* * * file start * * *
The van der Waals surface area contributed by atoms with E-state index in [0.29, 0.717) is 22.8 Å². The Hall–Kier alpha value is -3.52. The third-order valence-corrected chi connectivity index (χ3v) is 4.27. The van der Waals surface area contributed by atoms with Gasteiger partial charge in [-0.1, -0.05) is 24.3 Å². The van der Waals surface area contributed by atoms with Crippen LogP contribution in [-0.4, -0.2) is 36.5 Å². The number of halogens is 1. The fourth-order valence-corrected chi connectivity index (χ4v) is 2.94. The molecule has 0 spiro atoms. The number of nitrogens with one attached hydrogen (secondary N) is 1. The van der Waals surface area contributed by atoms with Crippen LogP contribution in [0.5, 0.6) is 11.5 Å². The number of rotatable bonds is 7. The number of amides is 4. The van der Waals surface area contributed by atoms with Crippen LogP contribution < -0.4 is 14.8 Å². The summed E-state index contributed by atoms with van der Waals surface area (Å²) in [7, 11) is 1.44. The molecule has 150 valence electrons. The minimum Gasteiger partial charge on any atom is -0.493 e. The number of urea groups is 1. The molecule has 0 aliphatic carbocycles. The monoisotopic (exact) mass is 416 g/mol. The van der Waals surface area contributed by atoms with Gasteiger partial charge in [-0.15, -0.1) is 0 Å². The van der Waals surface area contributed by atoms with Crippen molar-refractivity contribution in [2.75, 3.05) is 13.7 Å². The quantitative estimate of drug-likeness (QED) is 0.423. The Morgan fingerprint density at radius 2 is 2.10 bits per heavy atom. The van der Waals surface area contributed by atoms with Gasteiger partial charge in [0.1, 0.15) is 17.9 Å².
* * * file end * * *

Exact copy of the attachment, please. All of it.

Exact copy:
The van der Waals surface area contributed by atoms with E-state index in [0.29, 0.717) is 22.8 Å². The Hall–Kier alpha value is -3.52. The third-order valence-corrected chi connectivity index (χ3v) is 4.27. The van der Waals surface area contributed by atoms with Gasteiger partial charge in [-0.1, -0.05) is 24.3 Å². The van der Waals surface area contributed by atoms with Crippen LogP contribution in [-0.4, -0.2) is 36.5 Å². The number of halogens is 1. The fourth-order valence-corrected chi connectivity index (χ4v) is 2.94. The molecule has 0 spiro atoms. The number of nitrogens with one attached hydrogen (secondary N) is 1. The van der Waals surface area contributed by atoms with Crippen LogP contribution in [0.5, 0.6) is 11.5 Å². The number of rotatable bonds is 7. The number of amides is 4. The van der Waals surface area contributed by atoms with Crippen LogP contribution < -0.4 is 14.8 Å². The summed E-state index contributed by atoms with van der Waals surface area (Å²) in [7, 11) is 1.44. The molecule has 150 valence electrons. The minimum Gasteiger partial charge on any atom is -0.493 e. The number of urea groups is 1. The molecule has 0 aliphatic carbocycles. The monoisotopic (exact) mass is 416 g/mol. The van der Waals surface area contributed by atoms with Gasteiger partial charge in [-0.15, -0.1) is 0 Å². The van der Waals surface area contributed by atoms with Crippen molar-refractivity contribution in [2.75, 3.05) is 13.7 Å². The quantitative estimate of drug-likeness (QED) is 0.423. The Morgan fingerprint density at radius 2 is 2.10 bits per heavy atom. The van der Waals surface area contributed by atoms with Gasteiger partial charge in [0.1, 0.15) is 17.9 Å².